Meningitis is a bacterial infection causing inflammation of the tissues around the brain and spinal cord. It often spreads through the bloodstream to cause septicaemia. Meningitis is a serious infection and can result in death in 10% of cases. Those who survive are often left with some form of disability. Statistics show that there are almost 10 new diagnoses of meningitis PER DAY, which amounts to approximately 3000 new cases per year. It can also be caused by a virus but this type tends to be less severe and most people who contract vital meningitis often make a good recovery.
Most cases in the UK are caused by a bacterium called Neisseria meningitidis (meningococcus). Other less common causes include Streptococcus pneumoniae (pneumococcus), Haemophilus influenzae type b (Hib) and Escherichia coli (E. coli).
Anyone can be affected. However, children under the age of 5 years and teenagers are the most at risk from meningococcal meningitis.
One or more of the following symptoms below may occur. Note that not all symptoms may occur. For example, the classic symptoms of neck stiffness and rash may not occur.
If you suspect meningitis, seek medical help immediately.
Many children who are developing meningitis have non-specific symptoms such as just feeling or looking generally unwell. These symptoms may include having a high temperature (fever), being more tired than usual and feeling sick.
However, there are three symptoms that commonly develop early on:
- Leg pains — They can become severe and prevent a child from standing or walking.
- Cold hands or feet — Even if the child has a high temperature.
- Pale, dusky or blue colour of the skin around the lips.
RASH — This is the symptom that most people are taught to look out for. Although it is a very common symptom, it does NOT always occur.
The rash is quite classically red or purple. Small spots develop at first and may occur in groups anywhere on the body. They often grow to become blotchy and look like little bruises. One or two may develop at first but many may then appear on different parts of the body.
The spots/blotches do not fade when pressed (unlike many other rashes). To check for this do the glass or tumbler test. Place a clear glass firmly on one of the spots or blotches. If the spot/blotch does not fade and you can still see it through the glass, seek medical help immediately.
The rash is a sign of septicaemia. It may not occur with meningitis alone.
OTHER SYMPTOMS WHICH MAY OCCUR IN BABIES:
- Excessive crying — often high-pitched or moaning and different to their usual cry.
- Fast breathing.
- High temperature — but the baby may not look hot and the skin may look pale or blotchy, or turn blue. The hands and feet may feel cold. The baby may shiver.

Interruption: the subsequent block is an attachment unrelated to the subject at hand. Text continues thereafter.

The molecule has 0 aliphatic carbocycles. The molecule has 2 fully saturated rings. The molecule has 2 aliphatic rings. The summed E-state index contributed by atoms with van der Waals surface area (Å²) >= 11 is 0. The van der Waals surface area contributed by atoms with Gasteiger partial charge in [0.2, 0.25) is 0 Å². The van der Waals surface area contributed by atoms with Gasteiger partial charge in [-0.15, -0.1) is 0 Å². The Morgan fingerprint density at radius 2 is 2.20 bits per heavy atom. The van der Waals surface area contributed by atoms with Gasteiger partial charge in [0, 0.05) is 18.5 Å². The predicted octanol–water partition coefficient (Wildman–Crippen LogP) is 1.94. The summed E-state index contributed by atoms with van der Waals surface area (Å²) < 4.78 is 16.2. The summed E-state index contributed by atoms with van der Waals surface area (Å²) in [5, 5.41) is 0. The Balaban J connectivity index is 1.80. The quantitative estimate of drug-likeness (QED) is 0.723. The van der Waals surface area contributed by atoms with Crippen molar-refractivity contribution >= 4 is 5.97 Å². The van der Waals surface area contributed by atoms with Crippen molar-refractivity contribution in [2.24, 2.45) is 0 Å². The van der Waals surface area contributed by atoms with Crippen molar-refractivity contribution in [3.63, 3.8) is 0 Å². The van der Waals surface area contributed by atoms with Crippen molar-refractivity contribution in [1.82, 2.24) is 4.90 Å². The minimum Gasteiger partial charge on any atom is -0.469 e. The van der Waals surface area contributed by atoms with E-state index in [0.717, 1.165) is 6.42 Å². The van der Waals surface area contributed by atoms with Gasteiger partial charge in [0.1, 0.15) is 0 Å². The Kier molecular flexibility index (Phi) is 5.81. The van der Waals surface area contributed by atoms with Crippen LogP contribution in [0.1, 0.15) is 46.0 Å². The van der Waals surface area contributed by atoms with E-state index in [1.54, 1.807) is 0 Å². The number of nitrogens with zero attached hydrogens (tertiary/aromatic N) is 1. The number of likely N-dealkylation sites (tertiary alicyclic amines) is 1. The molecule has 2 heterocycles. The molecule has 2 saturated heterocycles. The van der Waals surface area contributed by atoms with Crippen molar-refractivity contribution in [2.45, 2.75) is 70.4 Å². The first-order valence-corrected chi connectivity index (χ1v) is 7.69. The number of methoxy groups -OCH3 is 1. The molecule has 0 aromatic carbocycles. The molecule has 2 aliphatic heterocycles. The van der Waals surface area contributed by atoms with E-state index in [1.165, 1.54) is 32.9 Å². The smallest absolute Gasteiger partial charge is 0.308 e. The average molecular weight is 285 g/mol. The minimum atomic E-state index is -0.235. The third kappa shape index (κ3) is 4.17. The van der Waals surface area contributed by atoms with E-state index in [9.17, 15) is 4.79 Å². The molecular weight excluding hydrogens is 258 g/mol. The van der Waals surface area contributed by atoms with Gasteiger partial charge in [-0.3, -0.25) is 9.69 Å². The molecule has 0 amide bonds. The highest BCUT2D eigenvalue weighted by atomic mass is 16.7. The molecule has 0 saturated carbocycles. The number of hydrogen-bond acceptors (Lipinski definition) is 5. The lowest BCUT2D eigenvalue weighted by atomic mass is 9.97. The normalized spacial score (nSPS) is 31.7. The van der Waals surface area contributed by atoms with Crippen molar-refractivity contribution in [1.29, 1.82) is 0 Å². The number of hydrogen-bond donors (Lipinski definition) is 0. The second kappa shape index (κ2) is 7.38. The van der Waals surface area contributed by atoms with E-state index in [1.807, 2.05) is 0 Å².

- Off food — will not take feeds — sometimes, repeatedly being sick (vomiting).
- Irritable — especially when picked up and handled.
- Drowsiness or sleepiness — does not wake easily.
- Jerky movements may occur and the body may appear stiff. Sometimes the opposite occurs and the body appears quite floppy. Fits or seizures (convulsions) sometimes develop.
OTHER SYMPTOMS WHICH MAY OCCUR IN OLDER CHILDREN AND ADULTS:
- High temperature and shivering — however, the hands and feet often feel cold.
- Stiff neck — cannot bend the neck forward.
- Severe headache.
- Fast breathing.
- Aches and pains in muscles or joints — the pains can become quite severe.
- The skin may look pale or blotchy, or turn blue.
- Sensitivity to bright lights — will shut the eyes and turn away from the light.
- Drowsiness or confusion — may appear vacant.
- Vomiting. Sometimes, tummy (abdominal) pain and diarrhoea.
THE COURSE OF SYMPTOMS
The symptoms often develop quickly, over a few hours or so. Symptoms can occur in any order and not all may occur. Sometimes symptoms develop more slowly, over a few days and can be mistaken for a less serious illness at first. For example, high temperature, headaches and vomiting are common with many viral illnesses such as flu. Therefore, even if you think it was flu to start with, if symptoms become worse then it may be meningitis.
Vaccination is the best protection against meningitis. Children are already routinely immunised against certain strains of meningitis; these include haemophilus influenzae type B (Hib), group C meningococcus, pneumococcus and mumps.
However, although there is a new vaccine against group B meningitis (BEXSERO), this is not yet part of the NHS vaccination programme, and probably will not be for some time.
The Daily Mail reported (12.02.15) that “Britain has one of the highest rates of Meningitis B in the world…” and “During the last two years there have been 1,130 cases of Meningitis B, of which at least 452 people died or suffered disabilities.”
At Cosmopolitan Medical Clinic, our specialist paediatric nurses provide this vaccine for children aged 2 months and over.
We also work closely with schools to vaccinate groups of children. If you are a teacher of a school and would be interested in learning more about our Group Meningitis Programme, please contact us on 01622 296440.
FOR MORE INFORMATION YOU CAN VISIT THE FOLLOWING LINKS:
BEXSERO (The meningitis vaccination)
Urgent medical attention is required if a person has contracted meningitis. Hospitalisation, supportive medical treatment and intravenous antibiotics are often required.